Understanding mechanisms of stem cell regulation is crucial for regenerative medicine as well as for new therapies for developmental defects and cancer. Using Xenopus laevis neural crest, an embryonic stem cell population, as a model system, Blackiston et al. show that modulating the bioelectrical state of a population of ‘instructor’ cells expressing the native glycine receptor chloride channel can trigger a neoplastic phenotype in other cells, an effect that is mediated by long-range serotonergic signalling. Modulating membrane voltage is therefore a potentially powerful therapeutic approach for manipulating stem cells.
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IN THIS ISSUE| 01 January 2011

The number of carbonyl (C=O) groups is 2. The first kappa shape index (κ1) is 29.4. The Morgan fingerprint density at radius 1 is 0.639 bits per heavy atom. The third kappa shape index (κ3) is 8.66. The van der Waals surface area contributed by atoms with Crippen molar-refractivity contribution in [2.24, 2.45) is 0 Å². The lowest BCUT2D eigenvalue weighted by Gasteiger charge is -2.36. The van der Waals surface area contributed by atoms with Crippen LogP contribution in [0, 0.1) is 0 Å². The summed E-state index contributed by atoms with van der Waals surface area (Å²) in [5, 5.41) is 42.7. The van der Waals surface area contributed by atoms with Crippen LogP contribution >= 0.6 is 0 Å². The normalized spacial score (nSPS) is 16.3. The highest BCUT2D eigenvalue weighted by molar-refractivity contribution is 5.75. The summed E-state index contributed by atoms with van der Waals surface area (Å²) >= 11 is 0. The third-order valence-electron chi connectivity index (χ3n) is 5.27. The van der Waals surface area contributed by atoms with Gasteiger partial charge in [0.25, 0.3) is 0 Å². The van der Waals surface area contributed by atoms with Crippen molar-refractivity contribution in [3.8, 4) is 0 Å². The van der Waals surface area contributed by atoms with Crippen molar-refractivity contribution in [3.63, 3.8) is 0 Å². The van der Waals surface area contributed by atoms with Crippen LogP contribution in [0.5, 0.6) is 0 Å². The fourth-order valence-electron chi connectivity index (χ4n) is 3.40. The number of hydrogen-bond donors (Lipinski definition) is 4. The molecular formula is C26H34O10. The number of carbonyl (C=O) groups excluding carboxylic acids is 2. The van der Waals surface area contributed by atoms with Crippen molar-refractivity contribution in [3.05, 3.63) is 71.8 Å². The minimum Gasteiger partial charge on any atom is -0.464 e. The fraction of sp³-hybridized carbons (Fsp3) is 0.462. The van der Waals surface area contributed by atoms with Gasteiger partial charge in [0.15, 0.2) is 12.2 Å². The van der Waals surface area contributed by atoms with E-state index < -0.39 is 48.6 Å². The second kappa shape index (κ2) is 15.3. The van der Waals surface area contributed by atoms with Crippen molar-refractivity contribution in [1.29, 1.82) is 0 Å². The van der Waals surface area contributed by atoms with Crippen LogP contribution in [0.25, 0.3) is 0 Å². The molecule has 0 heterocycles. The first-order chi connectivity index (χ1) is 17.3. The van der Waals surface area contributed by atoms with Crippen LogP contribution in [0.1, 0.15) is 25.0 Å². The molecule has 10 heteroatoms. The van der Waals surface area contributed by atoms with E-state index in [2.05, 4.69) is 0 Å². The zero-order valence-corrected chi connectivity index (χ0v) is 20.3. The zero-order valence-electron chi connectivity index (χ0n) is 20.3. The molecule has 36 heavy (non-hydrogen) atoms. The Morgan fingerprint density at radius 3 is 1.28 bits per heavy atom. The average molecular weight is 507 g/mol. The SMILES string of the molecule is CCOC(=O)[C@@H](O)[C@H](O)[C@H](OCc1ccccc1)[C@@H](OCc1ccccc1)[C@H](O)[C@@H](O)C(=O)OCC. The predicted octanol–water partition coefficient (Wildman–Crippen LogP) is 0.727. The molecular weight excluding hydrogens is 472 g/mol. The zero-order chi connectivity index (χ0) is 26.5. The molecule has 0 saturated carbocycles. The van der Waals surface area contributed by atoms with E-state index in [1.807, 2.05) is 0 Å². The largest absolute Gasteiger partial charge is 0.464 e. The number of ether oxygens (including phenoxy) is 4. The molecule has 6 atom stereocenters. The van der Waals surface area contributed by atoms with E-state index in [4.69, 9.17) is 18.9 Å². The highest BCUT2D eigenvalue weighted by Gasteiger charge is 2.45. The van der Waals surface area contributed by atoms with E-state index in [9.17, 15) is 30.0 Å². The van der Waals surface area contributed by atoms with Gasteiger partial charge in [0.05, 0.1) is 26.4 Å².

Shock therapy: modulating stem cells
Online Issn: 1754-8411
Print Issn: 1754-8403
© 2011. Published by The Company of Biologists Ltd
This is an Open Access article distributed under the terms of the Creative Commons Attribution Non-Commercial Share Alike License (http://creativecommons.org/licenses/by-nc-sa/3.0), which permits unrestricted non-commercial use, distribution and reproduction in any medium provided that the original work is properly cited and all further distributions of the work or adaptation are subject to the same Creative Commons License terms.
Dis Model Mech (2011) 4 (1): 1.
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Shock therapy: modulating stem cells. Dis Model Mech 1 January 2011; 4 (1): 1. doi:
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